I remember the first time I heard it–ignorant yet common sentiments centered around my undying love of rock n’ roll. There was always the introductory gasp and furrowed brow which went along with, “But you’re a girl…a black girl. ” And of course, there’s no forgetting the most aggravating quip of all time, “You’re an Oreo. Like, white on the inside and black on the outside.” That one usually ended with a laugh, an awkward one that bounced through the air alone, because contrary to what they anticipated, I did not think they were funny. From the hood, to the ‘burbs, it didn’t matter what culture, class, age or gender the peanut gallery hailed from, the comment would surface–if not immediately then eventually. I built up a thick skin as a result, an invisible and invincible armor I dressed myself with daily. It came in handy through out high school, and a little bit in college. But after graduating from higher learning, I found the armor wasn’t needed as much. My shoulders felt lighter without having to be on constant defense, however, I never stopped wondering why I was deemed an anomaly when what I’m classified as–a black woman–has had everything to do with rock n’ roll since its early days.
Names. There are so many profilic rock n’ roll names belonging to people of color. There’s Little Richard, Chuck Berry, Prince, Lenny Kravitz, Sly and The Family Stone, Bad Brains, Phil Lynott, the ever so legendary Jimi Hendrix and many more. And for every male rocker I name, I can identify a woman who has left her footprints in the landscape of the genre as well.
From Sister Rosetta Tharpe to Brittany Howard of Alabama Shakes, a myriad of women have played and worked hard to break the glass ceiling of rock n’ roll; and we’re down to celebrate their Herstory–not only during Women’s History Month, but everyday.
If you’re looking for the absolute start of rock n’ roll, the answer varies from person to person. We’re often told the story of R&B intersecting with country music to create a union responsible for birthing rock n’ roll in the ’50s. Much of that is of social significance, however, rock n’ roll can be recognized in black music prior to Elvis’ debut. Louis Jordan’s “Saturday Night Fish Fry” is evidence of this. But he wasn’t alone in his pioneering. Two women, Big Mama Thornton and Sister Rosetta Tharpe, graced the world with the early virtuoso tools to make rock what it is today.
Sister Rosetta Tharpe
Equipped with a Les Paul, Sister Rosetta Tharpe was a giant force to be reckoned with. She played and performed with such uplifting divinity, it permeated into the audience. So why is her legend so often looked over in rock n’ roll’s origin? The answer isn’t confirmed, but rock historians chalk it up to her gender and religion–as Sister Rosetta sang and composed songs of faith and gospel. Her innovation, thankfully, was not in vain. Male artists, like Chuck Berry, have carried her influence with them, citing her as the Mother of their rock n’ roll ways.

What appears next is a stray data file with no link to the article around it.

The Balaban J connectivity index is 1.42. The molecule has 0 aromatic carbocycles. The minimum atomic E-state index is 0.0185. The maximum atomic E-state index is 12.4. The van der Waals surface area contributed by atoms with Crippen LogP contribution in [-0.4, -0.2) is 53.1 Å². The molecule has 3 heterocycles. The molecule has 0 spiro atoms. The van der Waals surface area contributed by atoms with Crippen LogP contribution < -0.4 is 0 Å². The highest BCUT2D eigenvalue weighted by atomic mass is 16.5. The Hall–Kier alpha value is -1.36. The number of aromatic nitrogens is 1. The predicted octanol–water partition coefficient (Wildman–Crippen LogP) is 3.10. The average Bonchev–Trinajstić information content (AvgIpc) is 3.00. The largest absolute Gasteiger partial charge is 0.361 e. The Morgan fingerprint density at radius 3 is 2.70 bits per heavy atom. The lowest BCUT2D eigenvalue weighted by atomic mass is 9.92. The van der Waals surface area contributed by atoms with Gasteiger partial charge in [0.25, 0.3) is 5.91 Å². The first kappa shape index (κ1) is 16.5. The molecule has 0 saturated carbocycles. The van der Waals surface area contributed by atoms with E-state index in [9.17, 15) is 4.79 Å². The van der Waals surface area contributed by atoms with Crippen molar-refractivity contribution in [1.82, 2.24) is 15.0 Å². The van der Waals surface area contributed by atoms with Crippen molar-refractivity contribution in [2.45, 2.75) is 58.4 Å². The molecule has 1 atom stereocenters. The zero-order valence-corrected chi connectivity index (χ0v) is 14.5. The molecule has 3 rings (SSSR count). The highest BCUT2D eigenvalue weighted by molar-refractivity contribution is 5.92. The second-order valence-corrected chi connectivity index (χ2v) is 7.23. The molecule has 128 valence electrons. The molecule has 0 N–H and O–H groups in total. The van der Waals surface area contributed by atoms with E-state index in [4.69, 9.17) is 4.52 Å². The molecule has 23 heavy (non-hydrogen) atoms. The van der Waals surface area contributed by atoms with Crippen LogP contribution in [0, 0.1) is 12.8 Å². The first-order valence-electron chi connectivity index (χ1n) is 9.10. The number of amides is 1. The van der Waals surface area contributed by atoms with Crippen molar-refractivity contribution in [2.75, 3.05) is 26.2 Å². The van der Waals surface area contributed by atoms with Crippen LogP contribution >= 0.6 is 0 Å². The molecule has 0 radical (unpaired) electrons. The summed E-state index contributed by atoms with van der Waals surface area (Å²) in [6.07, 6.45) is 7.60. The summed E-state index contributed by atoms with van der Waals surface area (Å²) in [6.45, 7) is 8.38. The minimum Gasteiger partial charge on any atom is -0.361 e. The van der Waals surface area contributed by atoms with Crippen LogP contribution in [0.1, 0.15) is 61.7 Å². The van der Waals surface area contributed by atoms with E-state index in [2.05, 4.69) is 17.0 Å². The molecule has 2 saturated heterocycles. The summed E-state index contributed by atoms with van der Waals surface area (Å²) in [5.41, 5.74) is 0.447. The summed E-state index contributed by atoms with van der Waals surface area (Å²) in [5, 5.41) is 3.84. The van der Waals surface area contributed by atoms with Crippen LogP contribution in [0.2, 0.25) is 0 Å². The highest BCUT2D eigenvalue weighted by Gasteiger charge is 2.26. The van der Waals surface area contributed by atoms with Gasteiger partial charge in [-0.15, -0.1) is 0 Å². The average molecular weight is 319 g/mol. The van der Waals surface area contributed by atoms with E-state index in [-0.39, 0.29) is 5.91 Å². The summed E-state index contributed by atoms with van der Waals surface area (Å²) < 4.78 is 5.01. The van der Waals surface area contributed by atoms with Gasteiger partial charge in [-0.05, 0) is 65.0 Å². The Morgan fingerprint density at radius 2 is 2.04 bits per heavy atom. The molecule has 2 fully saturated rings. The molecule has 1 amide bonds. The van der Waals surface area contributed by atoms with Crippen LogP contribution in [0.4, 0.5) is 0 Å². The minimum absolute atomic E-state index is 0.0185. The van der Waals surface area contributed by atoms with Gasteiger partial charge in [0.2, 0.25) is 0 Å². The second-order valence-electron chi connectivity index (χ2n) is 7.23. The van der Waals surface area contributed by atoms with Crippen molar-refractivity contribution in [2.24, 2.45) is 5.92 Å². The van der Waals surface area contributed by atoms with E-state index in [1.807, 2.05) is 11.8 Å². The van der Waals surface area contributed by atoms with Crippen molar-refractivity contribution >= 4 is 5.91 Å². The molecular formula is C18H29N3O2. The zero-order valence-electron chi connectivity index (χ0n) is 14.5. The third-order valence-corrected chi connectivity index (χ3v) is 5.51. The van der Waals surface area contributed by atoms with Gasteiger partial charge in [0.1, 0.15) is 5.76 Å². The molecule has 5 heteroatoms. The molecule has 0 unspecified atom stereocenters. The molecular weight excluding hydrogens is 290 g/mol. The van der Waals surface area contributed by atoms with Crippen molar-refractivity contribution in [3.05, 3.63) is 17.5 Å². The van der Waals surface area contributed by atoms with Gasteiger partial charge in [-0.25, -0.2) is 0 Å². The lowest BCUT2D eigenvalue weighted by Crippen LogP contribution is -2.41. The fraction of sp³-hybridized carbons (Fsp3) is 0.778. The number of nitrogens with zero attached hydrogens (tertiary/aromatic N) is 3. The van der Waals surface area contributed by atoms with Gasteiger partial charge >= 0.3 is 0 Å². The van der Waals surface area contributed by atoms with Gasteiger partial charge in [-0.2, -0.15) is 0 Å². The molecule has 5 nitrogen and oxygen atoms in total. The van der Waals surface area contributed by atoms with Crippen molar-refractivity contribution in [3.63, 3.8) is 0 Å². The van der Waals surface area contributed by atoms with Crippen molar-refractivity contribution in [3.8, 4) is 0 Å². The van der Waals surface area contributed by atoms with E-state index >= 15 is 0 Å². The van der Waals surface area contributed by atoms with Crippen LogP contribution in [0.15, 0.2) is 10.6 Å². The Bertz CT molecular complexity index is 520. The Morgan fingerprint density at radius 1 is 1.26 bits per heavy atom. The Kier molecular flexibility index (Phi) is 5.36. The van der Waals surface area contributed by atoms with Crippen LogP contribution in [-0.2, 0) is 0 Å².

“Chuck Berry borrowed her guitar stylings and Little Richard said she was responsible for his career. Elvis Presley counted her as an influence and even Jimi Hendrix once said he just wanted to play like Rosetta. Jerry Lee Lewis, Bob Dylan, and Johnny Cash have all cited her as influences—which makes it even more frustrating that she fell out of fashion,” said George Brant, the playwright mastermind behind Marie and Rosetta.
“A lot of people say that her ‘Strange Things Happen Every Day’ was the first rock-and-roll song,” he continued. “A decade or two before Ray Charles, she was making gospel into popular music. She deserves more credit.”
Big Mama Thornton
Willie Mae “Big Mama” Thornton is perhaps more known than Sister Rosetta Tharpe, and in some cases, for tragic reasons. She became one of the first victims of biting and borrowing after Elvis covered her gritty and soulful single, “Hound Dog.” Although her original version of the song flew to #1 on the R&B charts in 1953, Elvis’ rendition surpassed it in popularity, giving royalties only to songwriters Jerry Lieber and Mike Stoller. Thornton never went on to achieve the fame she deserved, and after years of fighting for her place in music, she passed away in 1984 from heart and liver failure due to alcohol abuse. The echo of her influence can be heard in core classic rock singers like Robert Plant of Led Zeppelin and Janis Joplin–who covered Thornton’s “Ball and Chain,” a song which cemented her status.
During the ’50s, a time when the music industry possessed few female musicians, Bonnie Guitar made out pretty well for herself. At the young age of thirteen, she began performing at area clubs and writing her own son for her band, K-6 Wranglers. She continued to pave her path by working as a session guitarist, teaching herself the essentials of record production. All of her studying paid off in 1957 when her single, “Dark Moon” became a crossover success. It charted to #6 on the pop charts and made the Top 20 of country charts.
Goldie and The Gingerbreads